Other funds include the Special Climate Change Fund, the Adaptation Fund, and the Least Developed Countries Fund. Other financing solutions include carbon credit mechanisms, disaster risk insurance, and results-based financing.17 Nationally Appropriate Mitigation Actions (NAMAs), which are voluntary actions to reduce greenhouse gas emissions that fit in a country’s sustainable development priorities, are being promoted as a promising alternative climate financing solution.18 ESCAP (the UN’s Economic and Social Commission for Asia and the Pacific) has been supporting a number of countries, including Cambodia and Vietnam, in developing NAMAs.19 ESCAP  also developed a regional action agenda to finance climate action in Asia and the Pacific in 2017, although it is not directly connected to SDG 13.20 A regional network of climate finance practitioners was also established to exchange knowledge, good practices and lessons learned.21 Given the timeframe of the Paris Agreement, it would be expected that financing mechanisms that are more integrated with SDG 13 be ready for 2020.

Because of its focus on developing countries, the Green Climate Fund also supports SDG 13.B. The Fund has policies on gender and social inclusion as well as indigenous peoples, although the connection with the SDGs is not yet explicit.22 It remains to be seen what specialized support will be available for other vulnerable and marginalized communities.

Localization/regionalization

Climate change impacts, such as rising sea levels and an increase in extreme weather events, are expected to hit Southeast Asia particularly hard.23 This will impact not only the region’s biodiversity, but also the large number of people dependent on fisheries and agriculture for their livelihoods.24 Lower Mekong countries have been addressing this. For example, all the LMCs are participants in programs such as UN-REDD+, and all have incorporated climate change into law and policy, which corresponds with indicator 13.2.1. Thailand25 and Lao PDR26 each have policies on disaster risk reduction, while Vietnam has a law on the same (indicator 13.1.1).27 Cambodia and Myanmar each have both a policy and a law28,29,30,31 and each have policies on disaster risk reduction.

Climate change will affect land use in the Lower Mekong region, especially for those dependent on agriculture. Some climate change adaptation projects, like this one in Vietnam, look at adapting rice-growing techniques to be more climate-proof. Photo by V. Meadu, via Flickr. Licensed under CC BY-NC-SA 2.0.

ASEAN (the Association of Southeast Asian Nations) has recognized the importance of cooperation on climate issues affecting Southeast Asia, such as deforestation and carbon dioxide emissions.32 It has formed agreements, provided guidelines, undertaken initiatives and established institutional mechanisms to address vulnerability to impacts of climate change. For example, SDG 13 is connected with three of the five policy priorities of ASEAN: sustainable management of natural resources, sustainable consumption and production, and resilience.33 In addition, the concepts of resilience, adaptation and transformation have been included in the ASEAN Community Vision 2025 to guide policy development.34 

In 2015, ASEAN signed a declaration (Declaration on Institutionalizing the Resilience of ASEAN and Its Communities and Peoples to Disasters and Climate Change) committing to economic, social, cultural, physical and environmental measures that will reduce vulnerability to disaster and climate-related risks.35 A major challenge to addressing climate issues has to do with capacity weaknesses, indicating that a focus on capacity building is imperative for the achievement of SDGs.36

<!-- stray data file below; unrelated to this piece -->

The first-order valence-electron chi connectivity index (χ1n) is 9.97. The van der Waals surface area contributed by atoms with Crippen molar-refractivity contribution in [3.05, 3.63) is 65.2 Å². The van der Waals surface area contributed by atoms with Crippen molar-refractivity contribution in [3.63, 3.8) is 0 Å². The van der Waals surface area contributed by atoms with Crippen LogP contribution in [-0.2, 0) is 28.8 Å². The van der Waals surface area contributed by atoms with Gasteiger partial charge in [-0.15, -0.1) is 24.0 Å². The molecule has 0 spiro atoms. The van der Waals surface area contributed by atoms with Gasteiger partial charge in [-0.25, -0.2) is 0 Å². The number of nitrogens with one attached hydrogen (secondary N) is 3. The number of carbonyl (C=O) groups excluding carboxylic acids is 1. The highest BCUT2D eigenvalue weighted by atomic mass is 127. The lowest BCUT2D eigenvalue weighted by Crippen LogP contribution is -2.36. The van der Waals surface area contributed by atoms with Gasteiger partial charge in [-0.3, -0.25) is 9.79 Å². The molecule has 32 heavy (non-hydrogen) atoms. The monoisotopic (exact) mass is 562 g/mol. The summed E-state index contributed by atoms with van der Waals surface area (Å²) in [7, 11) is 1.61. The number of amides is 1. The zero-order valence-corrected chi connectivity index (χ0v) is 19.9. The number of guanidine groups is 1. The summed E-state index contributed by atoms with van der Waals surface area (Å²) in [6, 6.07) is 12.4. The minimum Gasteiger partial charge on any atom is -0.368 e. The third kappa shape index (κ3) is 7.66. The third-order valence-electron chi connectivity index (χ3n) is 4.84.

Regional cooperation has also been strong at the Asia-Pacific level. A regional climate change agenda was developed at the end of 2017, though this is primarily connected with the Paris Agreement rather than the SDGs.37 It is likely that after the Paris Agreement parties take stock of the work they have done so far to implement the agreement in 2018, and further methodological work on the SDG indicators has been completed, that a stronger sense of how regions and sub-regions can support SDG 13 will be possible.

Follow-up and review, monitoring and evaluation

General climate change data is available, including through the ASEAN Climate Change Action Database (ACCAD). This is an ASEAN-specific database, developed by the Southeast Asia Network of Climate Change Offices, with the support of UNEP. It also aggregates information for the Greater Mekong Subregion, which includes the LMCs and China.

Data availability for the SDG 13 indicators is very poor, however. Five of the eight SDG 13 indicators are Tier III38 (no internationally established methodology or standards are yet available). Only 13.1.2 (closely connected with the Sendai Framework for Disaster Risk Reduction39) is considered a Tier I indicator, and the other two (13.1.1 and 13.1.3) are considered Tier II.40 Thus, globally, only Indicator 13.1.2 has any data at all.

SDG IndicatorTierCustodianNotes
13.1.1IIUNISDR
13.1.2IUNISDRClassified Tier I in November 2017
13.1.3IIUNISDR
13.2.1IIIUNFCCCMethodology expected 2020
13.3.1IIIUNFCCC, UNESCO-UISMethodology expected 2020
13.3.2IIIUNFCCC, UNESCO-UISMethodology expected 2020
13.A.1IIIUNFCCC, OECDMethodology expected 2020
13.B.1IIIOHRLLS, Regional Commissions, AOSIS, SIDS, Samoa PathwayMethodology expected 2020

Chart created by ODM. Data available here.

The custodian agencies include UNISDR (UN Office for Disaster Risk Reduction), UNFCCC, UNESCO-UIS, OECD, OHRLLS (UN Office of the High Representative for the Least developed countries, Landlocked developing countries and Small developing states), Regional Commissions, AOSIS (Alliance of Small Island States), SIDS, and Samoa Pathway.41

Work on SDG 13.2.1 awaits methodological work being done on National Determined Contributions for the Paris Agreement. Guidance for developing this indicator is expected after final negotiations to operationalize the Paris Agreement in December 2018. Methodological work by the IPCC (Intergovernmental Panel on Climate Change) is due to be completed by 2020.42 A similar timeframe is expected for 13.3.143, 13.3.244, 13.A.145, and 13.B.146 as they are also all connected with the Paris Agreement. A gender action plan is being developed under the Lima work program on gender that may impact Target 13.b.47

Through ESCAP resolution 70/2 (E/ESCAP/RES/70/2) on disaster-related statistics in Asia and the Pacific, ESCAP established an expert group to help develop a basic range of disaster-related statistics to support policy development. Called the Asia Pacific Expert Group on Disaster-related Statistics, it has aligned itself with SDG indicators and the Sendai Framework to improve local statistics as well as to help build capacity to meet the demands of monitoring the SDGs.48 Most recently, this expert group developed the Disaster-related Statistics Framework. This contains guidance on how to develop nationally comparable disaster-related data, and is tied in with the Sendai Framework targets.49

Charts created by ODM January, 2017. CC BY SA 4.0 View Metadata .

References